“Tarnishing the Reputation”

The Hanban also reserves the right to terminate contracts of universities that embarrass or undermine the Confucius Institutes system. The Confucius Institute Constitution holds that a Chinese agency can “pursue legal action” against universities that commit serious offenses, including behavior that “damages or tarnishes the reputation of the Confucius Institutes.”95

Confucius Institute contract we obtained also included language warning that any university action that “severely harms the image and reputation of the Confucius Institute” can result in the termination of the university’s contract and all funding. At Rutgers University, for instance, “Hanban reserves the right to immediately terminate the Agreement if, in its reasonable judgment, the Confucius Institute of Rutgers acts in a way that severely harms the image and reputation of the Confucius Institute.”96 Binghamton University, Pace University, the University at Buffalo, and SUNY College of Optometry include similar language.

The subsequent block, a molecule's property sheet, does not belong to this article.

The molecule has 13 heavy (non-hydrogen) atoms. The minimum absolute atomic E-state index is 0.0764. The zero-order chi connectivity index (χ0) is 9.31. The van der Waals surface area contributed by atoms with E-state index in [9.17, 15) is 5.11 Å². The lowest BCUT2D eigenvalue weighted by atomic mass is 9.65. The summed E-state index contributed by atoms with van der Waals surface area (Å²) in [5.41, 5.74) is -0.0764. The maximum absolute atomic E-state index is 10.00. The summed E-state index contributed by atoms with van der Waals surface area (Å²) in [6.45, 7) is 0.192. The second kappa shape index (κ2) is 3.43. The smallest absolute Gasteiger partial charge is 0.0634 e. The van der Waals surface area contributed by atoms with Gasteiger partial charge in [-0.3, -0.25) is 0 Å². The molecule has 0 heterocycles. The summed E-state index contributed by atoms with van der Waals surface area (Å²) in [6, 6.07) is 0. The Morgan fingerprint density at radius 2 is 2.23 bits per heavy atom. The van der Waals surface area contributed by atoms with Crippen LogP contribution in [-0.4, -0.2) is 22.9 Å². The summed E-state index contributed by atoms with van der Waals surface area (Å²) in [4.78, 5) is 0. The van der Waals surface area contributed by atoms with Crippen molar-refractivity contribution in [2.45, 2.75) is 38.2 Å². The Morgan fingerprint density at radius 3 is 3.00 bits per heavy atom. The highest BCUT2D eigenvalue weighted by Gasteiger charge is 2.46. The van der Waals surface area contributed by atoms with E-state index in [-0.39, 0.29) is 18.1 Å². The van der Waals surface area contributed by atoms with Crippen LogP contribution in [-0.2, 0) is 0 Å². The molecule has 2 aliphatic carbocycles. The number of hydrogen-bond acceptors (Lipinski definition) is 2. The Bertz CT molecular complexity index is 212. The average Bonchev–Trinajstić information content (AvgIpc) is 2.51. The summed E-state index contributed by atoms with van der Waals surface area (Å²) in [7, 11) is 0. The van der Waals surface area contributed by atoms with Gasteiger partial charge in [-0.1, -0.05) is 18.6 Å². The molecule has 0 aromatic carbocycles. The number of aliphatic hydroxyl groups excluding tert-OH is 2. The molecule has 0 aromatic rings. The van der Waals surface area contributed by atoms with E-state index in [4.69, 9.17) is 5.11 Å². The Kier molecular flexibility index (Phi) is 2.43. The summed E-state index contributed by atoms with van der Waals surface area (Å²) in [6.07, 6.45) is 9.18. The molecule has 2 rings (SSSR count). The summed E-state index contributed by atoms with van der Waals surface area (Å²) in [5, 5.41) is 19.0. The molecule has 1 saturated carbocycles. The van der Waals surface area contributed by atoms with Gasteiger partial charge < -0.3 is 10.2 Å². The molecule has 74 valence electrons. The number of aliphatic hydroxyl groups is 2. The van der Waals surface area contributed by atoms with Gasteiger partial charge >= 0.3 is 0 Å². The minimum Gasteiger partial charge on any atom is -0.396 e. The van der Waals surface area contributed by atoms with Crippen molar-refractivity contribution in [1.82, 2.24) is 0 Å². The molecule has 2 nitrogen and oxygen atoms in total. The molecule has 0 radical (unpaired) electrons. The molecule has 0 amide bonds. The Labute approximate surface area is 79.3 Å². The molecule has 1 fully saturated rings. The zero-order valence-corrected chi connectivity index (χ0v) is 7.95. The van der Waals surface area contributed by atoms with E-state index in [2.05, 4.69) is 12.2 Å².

Four universities’ contracts included slight modifications that place the university on par with the Hanban in demanding compensation for “tarnished” reputations. In these agreements, the university also has the authority to cancel the arrangement if the Hanban severely harms the university’s reputation.

New Jersey City University and the University at Albany: “If the act of one party of the Agreement severely harms the image and reputation of the other party. 97

Stony Brook University: “If the act of one party of the Agreement severely harms the image and reputation of the Confucius Institute, the [SUNY Research] Foundation, or State University of New York.”98 

SUNY Global Center: “if the act of one party of the Agreement severely harms the image and reputation of the Confucius Institute, Headquarters, the Foundation, SUNY, or NUFE.”99